Thursday, October 22, 2009

Latino farmers seek class certification in suit against USDA

NPR reported 10 days ago about Latino farmers' decade-long quest for a remedy for the USDA's discrimination against them. Listen to Wade Goodwyn's story here. An excerpt follows:
The farmers say the department's Farm Services Agency discriminated against them — denying or delaying loans, and refusing to investigate when they cried foul.

The government settled a similar complaint brought by African-American farmers for $1 billion. And while the claims of discrimination and other factors are almost identical, the Hispanic farmers have gotten nothing.
Some of the individual tales featured in this report are truly heartbreaking--people who poured their hearts and souls into their farms, only to use them to USDA foreclosure after the agency had stonewalled on loan applications, providing funds too late in the planting season.

Interestingly, the USDA--from Dan Glickman who was Secretary of Ag in the late 1990s to Tom Vilsack today--does not deny the wrong doing. Here's what happened after the USDA's civil rights office was dismantled under the Reagan administration:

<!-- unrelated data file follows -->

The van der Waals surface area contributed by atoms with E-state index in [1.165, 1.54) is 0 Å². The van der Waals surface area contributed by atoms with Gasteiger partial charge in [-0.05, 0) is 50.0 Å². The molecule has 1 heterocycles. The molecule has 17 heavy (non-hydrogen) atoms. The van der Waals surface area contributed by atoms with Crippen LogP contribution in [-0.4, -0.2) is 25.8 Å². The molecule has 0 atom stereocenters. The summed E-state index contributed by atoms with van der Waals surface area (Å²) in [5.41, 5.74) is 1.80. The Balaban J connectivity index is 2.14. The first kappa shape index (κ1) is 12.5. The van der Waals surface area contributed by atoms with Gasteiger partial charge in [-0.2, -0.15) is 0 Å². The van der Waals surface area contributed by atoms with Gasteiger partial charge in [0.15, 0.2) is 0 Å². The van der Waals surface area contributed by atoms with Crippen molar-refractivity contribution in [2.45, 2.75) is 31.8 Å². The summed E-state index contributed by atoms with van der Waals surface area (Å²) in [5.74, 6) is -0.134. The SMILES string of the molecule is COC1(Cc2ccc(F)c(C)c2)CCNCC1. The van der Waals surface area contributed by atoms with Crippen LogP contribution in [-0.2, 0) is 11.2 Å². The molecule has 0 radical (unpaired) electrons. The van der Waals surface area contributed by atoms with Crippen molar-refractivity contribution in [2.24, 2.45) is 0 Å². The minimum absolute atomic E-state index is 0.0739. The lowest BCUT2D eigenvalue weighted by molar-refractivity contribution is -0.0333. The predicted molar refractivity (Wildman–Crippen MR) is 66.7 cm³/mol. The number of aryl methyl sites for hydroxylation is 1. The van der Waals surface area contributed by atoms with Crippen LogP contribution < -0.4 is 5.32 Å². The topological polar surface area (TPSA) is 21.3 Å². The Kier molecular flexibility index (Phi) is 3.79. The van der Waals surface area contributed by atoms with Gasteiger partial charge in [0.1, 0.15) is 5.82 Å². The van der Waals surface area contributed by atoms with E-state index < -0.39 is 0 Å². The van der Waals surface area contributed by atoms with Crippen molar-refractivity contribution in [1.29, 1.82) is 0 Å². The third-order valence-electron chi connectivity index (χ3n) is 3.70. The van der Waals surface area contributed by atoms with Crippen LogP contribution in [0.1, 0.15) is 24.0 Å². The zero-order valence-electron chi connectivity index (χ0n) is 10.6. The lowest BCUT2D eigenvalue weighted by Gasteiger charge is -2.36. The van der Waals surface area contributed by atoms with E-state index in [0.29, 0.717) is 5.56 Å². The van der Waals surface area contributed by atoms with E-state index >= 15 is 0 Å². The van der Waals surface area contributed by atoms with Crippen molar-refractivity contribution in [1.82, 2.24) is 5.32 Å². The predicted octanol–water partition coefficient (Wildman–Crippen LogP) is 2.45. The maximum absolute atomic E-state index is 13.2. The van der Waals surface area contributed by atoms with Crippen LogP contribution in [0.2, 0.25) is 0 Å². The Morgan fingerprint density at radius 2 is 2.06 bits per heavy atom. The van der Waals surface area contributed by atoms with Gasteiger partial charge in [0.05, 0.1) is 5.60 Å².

[C]omplaints were put into an empty government office and never investigated. By the 1990s, black farmers filed a lawsuit — Pigford v. Glickman. Because the USDA failed to investigate years of discrimination complaints, U.S. District Judge Paul Friedman certified the black farmers' case as a class action. And with that ruling, rather than risk a trial, the federal government settled with 15,000 black farmers for $1 billion.

The next year, Hispanic farmers filed their lawsuit. And although their discrimination complaints had been thrown into the same empty USDA office, the judge in their case decided the Hispanic farmers would not be allowed to sue as a class.

Now, however, Latino farmers are asking the U.S. Supreme Court to re-visit this issue and certify their class. Stephen Hill, lead counsel for the Hispanic farmers, comments:

It makes no sense legally, morally or even politically to treat these farmers the way they have thus far been treated. The claims are exactly the same as the claims as the black farmers, and they're entitled to the same recompense for their injuries.

No comments: